Naturally Mozart: This is the right way to the Requiem, Storgårds says

John Storgårds. Photo: Heikki Tuuli

When Mozart put pen to paper and started writing his Requiem mass, his future lay ahead of him. But he did not finish, dying at the age of 35. What killed him remains a matter of some speculation, with a strep infection one of the more recent candidates.

After he passed away in 1791, Mozart’s work was taken by his friend Franz Xavier Sussmayr who “finished” it in 1792.

For NACO’s principal guest conductor John Storgårds, Sussmayr’s work doesn’t quite get to the point of the Requiem. He prefers an updated version by the German musicologist Franz Beyer who produced his revision in the 1970s.

“He knew what was needed to fill in the details as Mozart would have done it. It feels like real Mozart,” he said by telephone. “With (Sussmayr’s version) you could hear the changes he made.” Beyer made a speciality of studying and finishing works by the composer, including chamber pieces that were left undone at the time of his death, Storgårds said.

As a violinist as well as a conductor, Storgårds has a special affinity for Mozart’s music.

“It is the most natural music. It is fragile, however, and can go easily wrong. You need the right touch and when you find that touch the music flows so naturally.” And that is what he hears in Beyer’s edition.

Storgårds believes that it is Mozart’s own innate musicianship (he was a brilliant pianist), that his compositions are built upon and what makes them so special.

The Requiem will be performed Wednesday and Thursday evening in Southam Hall, but it is not the only piece on the programme.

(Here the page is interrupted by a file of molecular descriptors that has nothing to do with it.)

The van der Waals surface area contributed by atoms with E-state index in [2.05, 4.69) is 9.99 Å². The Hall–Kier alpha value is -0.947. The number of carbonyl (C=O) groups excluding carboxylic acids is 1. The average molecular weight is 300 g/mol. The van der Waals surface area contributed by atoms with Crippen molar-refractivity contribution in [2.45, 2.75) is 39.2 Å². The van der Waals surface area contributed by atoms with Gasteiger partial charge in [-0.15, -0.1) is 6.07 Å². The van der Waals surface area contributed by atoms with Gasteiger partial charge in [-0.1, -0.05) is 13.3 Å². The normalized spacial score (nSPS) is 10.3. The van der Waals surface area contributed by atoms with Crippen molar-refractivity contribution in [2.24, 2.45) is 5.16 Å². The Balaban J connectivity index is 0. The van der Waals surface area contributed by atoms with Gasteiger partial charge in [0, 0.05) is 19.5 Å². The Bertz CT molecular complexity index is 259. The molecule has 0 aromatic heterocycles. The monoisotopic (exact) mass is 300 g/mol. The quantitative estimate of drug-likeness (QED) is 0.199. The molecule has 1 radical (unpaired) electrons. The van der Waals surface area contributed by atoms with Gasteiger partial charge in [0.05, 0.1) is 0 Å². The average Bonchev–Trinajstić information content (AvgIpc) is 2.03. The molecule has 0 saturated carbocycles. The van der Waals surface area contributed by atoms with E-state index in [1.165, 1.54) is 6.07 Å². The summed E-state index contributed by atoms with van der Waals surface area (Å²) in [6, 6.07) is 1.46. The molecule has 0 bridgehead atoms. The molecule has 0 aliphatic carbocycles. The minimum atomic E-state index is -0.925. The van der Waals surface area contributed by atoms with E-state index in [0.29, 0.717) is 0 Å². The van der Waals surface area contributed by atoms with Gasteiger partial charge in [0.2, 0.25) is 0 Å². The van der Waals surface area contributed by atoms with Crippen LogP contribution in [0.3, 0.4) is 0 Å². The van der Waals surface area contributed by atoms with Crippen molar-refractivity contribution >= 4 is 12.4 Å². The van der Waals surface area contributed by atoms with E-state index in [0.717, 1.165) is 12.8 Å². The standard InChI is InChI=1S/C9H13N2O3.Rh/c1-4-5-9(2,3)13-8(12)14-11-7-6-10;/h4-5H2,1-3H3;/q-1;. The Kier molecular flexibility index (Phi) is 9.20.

The well-known soprano, Karina Gauvin, will perform Mozart’s Exsultate, Jubilate and the orchestra will also play The Messenger by the Ukrainian composer Valentin Silvestrov, another favourite of the conductor. Gauvin was recently in Ottawa performing a concert programme of works by Purcell in the Chamberfest concert series. (You can read an ARTSFILE interview with her here). 

Storgårds says Silvestrov is not that well-known in North America. His music has what Storgårds’ calls a “post-romantic” feel. The composer is often compared to Gustav Mahler. The Messenger was written in 1996 for synthesizer, piano and string orchestra. It contains hints of Mozart’s music within a modern original score, Storgårds says, making it a good fit for an evening that includes the Requiem.

The Finnish conductor has been NACO’s principal guest for two seasons now, but it is no easy feat for him to get to Ottawa.

When Storgårds is not travelling around the world, he calls Rovaniemi, Finland home. The city is near the Arctic Circle and is the home of the Lapland Chamber Orchestra, which Storgårds has conducted since 1996.

The orchestra is billed as the most northerly in the European Union. It will perform next season during the NACO’s Idea of North Festival. It specializes in premieres in Finland of works by international composers from all eras and world premieres of works by contemporary composers.

Storgårds says he would not live anywhere else. It is a great place to raise a family and it is close to nature, something he really appreciates. He even expresses a fondness for the winter in Lapland which is similar, if slightly longer, than winter in Ottawa.

The city has an airport, he says, and is an hour-flight to Helsinki and the rest of the world. But there is one frustration. Because of the demands of his career, he is often moving in and out of cities without getting enough time to explore. He says, one day, he’d like to get acquainted with Canada’s north, but that will have to wait for another day.

NACO plays Mozart’s Requiem
John Storgårds, conductor
Where: Southam Hall
When: May 17 and 18 at 8 p.m.

Karina GauvinSoprano
Allyson McHardy, Mezzo-soprano
Andrew Haji, Tenor
Christian van HornBass-baritone
Cantata Singers of OttawaCapital Chamber Choir
Duane WolfeChorus master

Silvestrov: The Messenger
Mozart: Exsultate, Jubilate
Mozart: Requiem (ed. Beyer)

Tickets and information:

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Peter Robb began his connection with the arts community in Ottawa in the mid-1980s when he was the administrator and public relations director of the Great Canadian Theatre Company. After a long career in journalism with the Ottawa Citizen where he served in a number of different posts he returned to the arts when he became the Citizen's arts editor.